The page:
As it scrambles to avoid defeat in its battle with Microsoft, Yahoo is trying to put a little more time on the clock.
Microsoft Corp., whose offer for Yahoo Inc. is now worth $41.2 billion, was preparing to escalate its takeover fight by starting a proxy contest next week. But in an effort to delay that move, Yahoo said yesterday that it was extending the deadline for nominating directors until 10 days after the announcement of a date for its annual meeting.
The maneuver comes as Yahoo has stepped up merger and joint venture talks with AOL LLC, a unit of Time Warner Inc., people involved in the talks said.
Microsoft had been preparing to nominate a slate of directors to Yahoo's board by March 14, the deadline for mounting a proxy contest. In its announcement yesterday, Yahoo said it was seeking more time to consider alternatives.
"As the company has not yet announced the date of this year's annual meeting, the amendment will give stockholders who want to nominate one or more directors, including Microsoft Corp., more time to do so," the company said. "The amendment does not preclude any party from nominating one or more directors at any time prior to the new deadline."
It gave no indication of when the annual meeting might be held.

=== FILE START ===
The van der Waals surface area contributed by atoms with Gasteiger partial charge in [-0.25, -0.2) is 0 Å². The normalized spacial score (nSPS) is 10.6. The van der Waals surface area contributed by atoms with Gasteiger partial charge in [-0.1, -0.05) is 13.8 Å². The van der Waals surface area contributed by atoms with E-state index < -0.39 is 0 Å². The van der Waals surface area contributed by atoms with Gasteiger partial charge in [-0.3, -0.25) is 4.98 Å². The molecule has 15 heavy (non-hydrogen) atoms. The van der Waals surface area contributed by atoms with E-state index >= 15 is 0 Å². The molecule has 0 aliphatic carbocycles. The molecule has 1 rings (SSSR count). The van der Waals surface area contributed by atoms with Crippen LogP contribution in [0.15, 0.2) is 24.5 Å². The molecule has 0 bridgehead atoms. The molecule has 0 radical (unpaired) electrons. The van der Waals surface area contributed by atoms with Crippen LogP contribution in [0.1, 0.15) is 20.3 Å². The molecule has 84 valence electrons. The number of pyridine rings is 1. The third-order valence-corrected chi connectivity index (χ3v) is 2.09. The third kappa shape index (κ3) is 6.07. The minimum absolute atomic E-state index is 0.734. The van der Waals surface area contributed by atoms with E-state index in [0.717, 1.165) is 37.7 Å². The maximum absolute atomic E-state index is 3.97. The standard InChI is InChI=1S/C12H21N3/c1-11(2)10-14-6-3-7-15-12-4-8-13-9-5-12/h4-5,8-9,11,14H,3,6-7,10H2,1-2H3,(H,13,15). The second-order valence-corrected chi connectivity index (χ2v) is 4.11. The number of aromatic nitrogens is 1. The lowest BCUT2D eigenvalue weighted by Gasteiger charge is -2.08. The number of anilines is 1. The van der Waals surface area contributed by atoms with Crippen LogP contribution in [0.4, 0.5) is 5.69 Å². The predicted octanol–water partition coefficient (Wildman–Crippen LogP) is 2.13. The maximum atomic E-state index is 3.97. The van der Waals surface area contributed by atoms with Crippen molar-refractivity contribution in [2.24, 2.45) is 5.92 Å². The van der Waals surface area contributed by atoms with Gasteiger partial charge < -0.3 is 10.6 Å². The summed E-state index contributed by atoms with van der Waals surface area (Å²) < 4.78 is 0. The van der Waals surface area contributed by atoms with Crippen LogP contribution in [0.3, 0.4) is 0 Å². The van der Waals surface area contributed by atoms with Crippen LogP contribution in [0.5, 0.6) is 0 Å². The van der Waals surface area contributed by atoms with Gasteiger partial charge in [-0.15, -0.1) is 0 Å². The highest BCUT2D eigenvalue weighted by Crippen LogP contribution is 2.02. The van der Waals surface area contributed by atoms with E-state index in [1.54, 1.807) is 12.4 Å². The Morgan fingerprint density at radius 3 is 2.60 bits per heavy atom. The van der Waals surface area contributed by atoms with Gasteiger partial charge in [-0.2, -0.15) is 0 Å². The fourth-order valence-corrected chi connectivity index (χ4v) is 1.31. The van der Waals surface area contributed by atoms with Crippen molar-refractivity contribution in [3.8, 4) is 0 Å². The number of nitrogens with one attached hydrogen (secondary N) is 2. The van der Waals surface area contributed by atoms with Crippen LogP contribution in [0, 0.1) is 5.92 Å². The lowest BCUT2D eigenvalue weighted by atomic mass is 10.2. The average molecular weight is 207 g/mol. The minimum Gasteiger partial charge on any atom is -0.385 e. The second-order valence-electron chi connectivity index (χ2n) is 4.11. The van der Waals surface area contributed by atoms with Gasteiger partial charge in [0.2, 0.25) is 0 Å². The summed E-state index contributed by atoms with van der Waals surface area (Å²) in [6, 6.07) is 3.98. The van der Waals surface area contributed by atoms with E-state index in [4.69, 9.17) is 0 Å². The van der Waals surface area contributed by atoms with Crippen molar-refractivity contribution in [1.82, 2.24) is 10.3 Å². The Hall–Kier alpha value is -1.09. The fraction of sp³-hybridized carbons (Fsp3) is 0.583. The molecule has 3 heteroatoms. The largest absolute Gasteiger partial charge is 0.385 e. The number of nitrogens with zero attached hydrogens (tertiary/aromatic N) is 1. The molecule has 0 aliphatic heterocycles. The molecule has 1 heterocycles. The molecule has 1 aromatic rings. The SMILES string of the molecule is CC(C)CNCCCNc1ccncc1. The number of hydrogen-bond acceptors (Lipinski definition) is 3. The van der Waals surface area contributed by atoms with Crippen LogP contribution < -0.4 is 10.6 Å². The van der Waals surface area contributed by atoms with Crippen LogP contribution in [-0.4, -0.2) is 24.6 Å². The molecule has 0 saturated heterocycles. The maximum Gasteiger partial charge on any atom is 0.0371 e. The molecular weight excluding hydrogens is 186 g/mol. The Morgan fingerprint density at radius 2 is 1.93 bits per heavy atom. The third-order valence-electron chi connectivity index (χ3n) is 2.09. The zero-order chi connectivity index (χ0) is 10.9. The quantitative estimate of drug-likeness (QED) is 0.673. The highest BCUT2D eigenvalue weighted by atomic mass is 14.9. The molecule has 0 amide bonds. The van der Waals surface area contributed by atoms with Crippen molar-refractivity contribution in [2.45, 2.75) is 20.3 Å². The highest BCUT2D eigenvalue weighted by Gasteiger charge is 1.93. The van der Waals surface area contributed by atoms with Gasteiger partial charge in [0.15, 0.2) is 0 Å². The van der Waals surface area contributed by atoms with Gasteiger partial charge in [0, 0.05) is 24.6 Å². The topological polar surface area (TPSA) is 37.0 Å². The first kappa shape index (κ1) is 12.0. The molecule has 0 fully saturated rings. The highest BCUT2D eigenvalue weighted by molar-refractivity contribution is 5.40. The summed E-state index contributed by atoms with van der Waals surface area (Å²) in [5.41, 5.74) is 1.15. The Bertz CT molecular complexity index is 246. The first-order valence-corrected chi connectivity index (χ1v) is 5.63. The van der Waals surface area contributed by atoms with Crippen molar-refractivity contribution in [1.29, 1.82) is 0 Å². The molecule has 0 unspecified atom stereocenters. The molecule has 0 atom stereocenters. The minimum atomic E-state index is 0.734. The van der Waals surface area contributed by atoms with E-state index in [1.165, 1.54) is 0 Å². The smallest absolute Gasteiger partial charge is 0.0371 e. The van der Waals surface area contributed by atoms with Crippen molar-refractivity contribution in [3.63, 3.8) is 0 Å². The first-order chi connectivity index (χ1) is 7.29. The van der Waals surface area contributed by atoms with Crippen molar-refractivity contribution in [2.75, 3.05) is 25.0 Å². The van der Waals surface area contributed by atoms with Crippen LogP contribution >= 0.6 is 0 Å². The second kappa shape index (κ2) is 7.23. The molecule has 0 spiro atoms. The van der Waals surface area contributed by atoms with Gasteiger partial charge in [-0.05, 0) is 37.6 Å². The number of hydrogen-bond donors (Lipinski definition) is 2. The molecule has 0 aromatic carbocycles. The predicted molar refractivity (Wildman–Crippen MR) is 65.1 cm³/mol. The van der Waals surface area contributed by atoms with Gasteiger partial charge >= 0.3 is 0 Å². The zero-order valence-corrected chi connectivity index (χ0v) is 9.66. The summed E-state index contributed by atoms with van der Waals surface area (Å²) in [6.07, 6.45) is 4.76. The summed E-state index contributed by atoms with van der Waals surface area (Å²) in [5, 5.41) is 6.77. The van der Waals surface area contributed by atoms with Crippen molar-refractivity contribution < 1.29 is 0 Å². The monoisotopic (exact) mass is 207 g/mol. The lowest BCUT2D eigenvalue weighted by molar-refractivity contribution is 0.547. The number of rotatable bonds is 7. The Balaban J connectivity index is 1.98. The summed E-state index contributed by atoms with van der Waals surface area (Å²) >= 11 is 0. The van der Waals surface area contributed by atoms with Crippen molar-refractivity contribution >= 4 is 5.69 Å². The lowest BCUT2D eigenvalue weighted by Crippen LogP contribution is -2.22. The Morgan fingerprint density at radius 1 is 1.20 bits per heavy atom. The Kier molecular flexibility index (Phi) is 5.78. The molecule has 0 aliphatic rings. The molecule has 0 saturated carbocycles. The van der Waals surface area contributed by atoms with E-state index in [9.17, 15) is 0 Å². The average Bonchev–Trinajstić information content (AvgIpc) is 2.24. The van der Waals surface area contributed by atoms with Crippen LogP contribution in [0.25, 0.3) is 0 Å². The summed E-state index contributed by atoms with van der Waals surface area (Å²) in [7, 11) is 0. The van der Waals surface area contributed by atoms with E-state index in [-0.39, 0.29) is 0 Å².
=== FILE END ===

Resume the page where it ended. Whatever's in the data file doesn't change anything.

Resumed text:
Under Delaware laws, where Yahoo is incorporated, a public company cannot go more than 13 months without holding an annual meeting. Yahoo held last year's annual meeting June 12.
The delay could leave room for Microsoft to reach a negotiated, friendly deal with Yahoo, which would be made much more difficult if Microsoft decided it needed to pursue the proxy contest. On the other hand, Yahoo's continued maneuvering might just harden Microsoft's resolve.
Spokesmen for Yahoo and Microsoft declined to comment.
Meanwhile, Yahoo, which has been canvassing for other suitors and has held talks with News Corp. and Google Inc., appears to be focused on a possible transaction with AOL, people involved in the talks said.
It is unclear what shape a deal could take. AOL is far too small to buy Yahoo, but a joint venture or merger of the two properties - which would combine AOL's strong position in the display advertising market and Yahoo's display and search advertising business - could be seen as an alternative to a sale to Microsoft.
A deal between Yahoo and AOL is being supported by Google, which has a 5 percent stake in AOL, these people said.
Most analysts believe it is unlikely that a combination with AOL or News Corp., or a business deal with Google, would persuade Yahoo shareholders that they would fare better than by taking Microsoft's offer. The cash-and-stock bid initially was $44.6 billion but has fallen along with Microsoft's stock.